Scrooge's headstone is still in the graveyard at St Chad's Church
Shrewsbury was transformed into Victorian London for the 1984 filming of Charles Dickens's classic tale, A Christmas Carol.
It starred George C Scott, Frank Finlay, Susannah York and Edward Woodward, while local schoolboy Anthony Walters played Tiny Tim.
More than 450 people from the town were used as extras during the filming.
One was Martin Wood, Shrewsbury's town crier, who was Edward Woodward's stand-in.
Shrewsbury was one of Dickens's favourite places, so it was appropriate that the film should be made there.
In fact it was in the Music Hall in Shrewsbury that Dickens gave the first ever public reading of A Christmas Carol.
Martin Wood said the author had stayed at the Lion Hotel: "Shrewsbury was a very, very favourite place of his. He was incarcerated in the debtors' prison which is why he wrote A Christmas Carol.
"The money he made from the book paid for him to get out of debt and out of debtors' prison."
Audrey Tomlin from Whitchurch loves the story of A Christmas Carol. She is also a great fan of the film and knows every line of the script: "I could prompt them now if they got stuck. I've seen it so many times I couldn't even start to count."
She accompanied Martin Wood on a tour of the film locations around Shrewsbury.
Martin Wood and Audrey Tomlin look at Scrooge's house in Shrewsbury
The Square was used for the opening scenes of the film, covered in snow with people walking about in Victorian dress.
Martin recalled an incident where filming was stopped for an ambulance to get through the Square.
At the end of the day, the producers phoned the hospital and discovered it was a mother in childbirth.
"As a form of apology for holding the ambulance up, which they didn't actually do, the producers turned up at maternity with a massive big bunch of flowers, a box of chocolates and a big bottle of champagne to wet the baby's head."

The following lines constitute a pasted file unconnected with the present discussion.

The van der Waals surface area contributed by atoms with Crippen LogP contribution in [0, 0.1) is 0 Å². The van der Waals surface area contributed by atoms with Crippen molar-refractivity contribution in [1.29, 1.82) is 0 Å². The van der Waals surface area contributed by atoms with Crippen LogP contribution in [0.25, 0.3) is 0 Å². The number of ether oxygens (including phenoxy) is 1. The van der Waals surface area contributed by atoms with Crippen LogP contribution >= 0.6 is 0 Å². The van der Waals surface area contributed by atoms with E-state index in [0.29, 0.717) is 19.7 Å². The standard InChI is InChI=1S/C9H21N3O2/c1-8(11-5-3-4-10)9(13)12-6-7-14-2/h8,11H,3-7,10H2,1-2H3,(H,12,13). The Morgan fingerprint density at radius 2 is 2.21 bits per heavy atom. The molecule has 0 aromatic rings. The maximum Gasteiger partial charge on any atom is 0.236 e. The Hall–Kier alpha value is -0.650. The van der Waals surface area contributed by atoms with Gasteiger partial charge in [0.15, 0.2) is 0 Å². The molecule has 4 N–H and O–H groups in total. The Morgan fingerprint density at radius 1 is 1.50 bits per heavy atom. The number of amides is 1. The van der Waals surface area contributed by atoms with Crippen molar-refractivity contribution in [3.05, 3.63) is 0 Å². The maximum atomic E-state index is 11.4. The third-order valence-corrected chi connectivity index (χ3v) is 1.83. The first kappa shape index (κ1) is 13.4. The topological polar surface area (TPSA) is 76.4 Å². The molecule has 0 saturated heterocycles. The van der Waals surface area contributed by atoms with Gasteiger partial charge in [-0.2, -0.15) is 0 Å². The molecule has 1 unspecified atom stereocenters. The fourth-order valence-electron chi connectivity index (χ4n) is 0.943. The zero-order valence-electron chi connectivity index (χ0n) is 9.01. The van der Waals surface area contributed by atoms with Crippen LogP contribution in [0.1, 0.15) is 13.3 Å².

Treated like a star
Mr Wood's wife, Sue, did not go along to the filming at first.
Clive Donner, the director, asked him where his wife was and he explained that because she used a wheelchair she was unable to see what was going on.
Mrs Wood recalled: "Mr Donner kindly said 'every day you're on set I want your wife here as well.' So it was fantastic for me, I was really treated like a star."
The director even had a generator moved while they were filming at Hortonwood because he thought her view might be blocked.
The grave of Ebenezer Scrooge is still to be seen in the churchyard of St Chad's overlooking the Quarry.
The scenes there were filmed at 2am and a raised railway was built across the graves to carry a box on wheels with a pole sticking out of it.
Martin Wood was also the double for Michael Carter, who played the Spirit of Christmas Future: "We had to stand on this box and grip it with our knees... while we were doing this guys would be pulling us along.
"Scrooge came in and got down on his hands and knees and the spirit literally floated over the graves and came above him"
He also managed to terrify the Bishop of Shrewsbury's wife, who had come to watch the filming. He came up behind her, dressed all in black: "When she stepped back and turned round to see who it was, she screamed."
The inside of St Jullian's Church was used for the Corn Market
Mr Wood was particularly impressed by the special effects used by the film makers.
Looking down Fish Street in Shrewsbury St Julian's Church should be visible, but in the film the dome of St Paul's Cathedral appears. It was added later at Pinewood studios.
In the years after the film, Mr Wood did Christmas Carol Tours of the town for visitors, especially Americans: "They would come and stand here and take photographs and they would say 'Where's the domed church gone?'
"I used to say 'Well, a couple of weeks after the film was done there was a big fire and it completely destroyed it... but at least you can still see it on the films."
Mr Wood was also impressed with the skating scene outside what is now the Parade shopping centre which was used as the exterior of the Corn Market for the film. The ice slide had been created with sheets of polythene and gallons of washing up liquid.
The carol singers who also appeared in the same scene had a hidden secret: "One of the ladies standing at the front has got a fairly large skirt. She is actually standing astride a speaker and the music is blasting out from there while they are miming to it."
Standing outside the building used as Scrooge's house in the film, Audrey Tomlin said she could remember watching the door knocker changing into the face of Marley's ghost.
She said she had enjoyed her tour: "It's better actually seeing it for real. I feel like I've touched a little bit of Charles Dickens's history."
She said she would go home and watch the film again: "When I look at the film now I can see it and think 'I actually stood there... I've had my photograph taken there.' It's absolutely brilliant."